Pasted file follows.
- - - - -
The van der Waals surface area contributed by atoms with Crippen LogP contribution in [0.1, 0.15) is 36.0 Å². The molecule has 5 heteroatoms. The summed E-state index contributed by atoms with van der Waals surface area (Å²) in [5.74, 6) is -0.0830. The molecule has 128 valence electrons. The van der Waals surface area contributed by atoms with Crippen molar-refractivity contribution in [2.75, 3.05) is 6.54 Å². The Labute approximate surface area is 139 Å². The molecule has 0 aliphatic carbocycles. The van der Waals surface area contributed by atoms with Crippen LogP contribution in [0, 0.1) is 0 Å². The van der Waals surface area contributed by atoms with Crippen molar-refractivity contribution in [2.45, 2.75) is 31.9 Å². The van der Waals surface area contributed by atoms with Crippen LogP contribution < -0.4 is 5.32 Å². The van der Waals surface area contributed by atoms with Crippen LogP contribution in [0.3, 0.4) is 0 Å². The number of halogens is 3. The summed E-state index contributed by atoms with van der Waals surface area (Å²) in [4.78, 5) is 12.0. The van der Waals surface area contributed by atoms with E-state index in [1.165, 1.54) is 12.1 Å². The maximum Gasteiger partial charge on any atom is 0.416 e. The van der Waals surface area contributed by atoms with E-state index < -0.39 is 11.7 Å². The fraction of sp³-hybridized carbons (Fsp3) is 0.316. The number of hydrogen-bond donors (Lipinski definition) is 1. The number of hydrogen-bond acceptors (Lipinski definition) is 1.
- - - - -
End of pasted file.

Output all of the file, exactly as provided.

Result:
The van der Waals surface area contributed by atoms with Crippen LogP contribution in [0.1, 0.15) is 36.0 Å². The molecule has 5 heteroatoms. The summed E-state index contributed by atoms with van der Waals surface area (Å²) in [5.74, 6) is -0.0830. The molecule has 128 valence electrons. The van der Waals surface area contributed by atoms with Crippen molar-refractivity contribution in [2.75, 3.05) is 6.54 Å². The Labute approximate surface area is 139 Å². The molecule has 0 aliphatic carbocycles. The van der Waals surface area contributed by atoms with Crippen LogP contribution in [0, 0.1) is 0 Å². The van der Waals surface area contributed by atoms with Crippen molar-refractivity contribution in [2.45, 2.75) is 31.9 Å². The van der Waals surface area contributed by atoms with Crippen LogP contribution < -0.4 is 5.32 Å². The van der Waals surface area contributed by atoms with Crippen LogP contribution in [0.3, 0.4) is 0 Å². The number of halogens is 3. The summed E-state index contributed by atoms with van der Waals surface area (Å²) in [4.78, 5) is 12.0. The van der Waals surface area contributed by atoms with E-state index in [1.165, 1.54) is 12.1 Å². The maximum Gasteiger partial charge on any atom is 0.416 e. The van der Waals surface area contributed by atoms with E-state index < -0.39 is 11.7 Å². The fraction of sp³-hybridized carbons (Fsp3) is 0.316. The number of hydrogen-bond donors (Lipinski definition) is 1. The number of hydrogen-bond acceptors (Lipinski definition) is 1.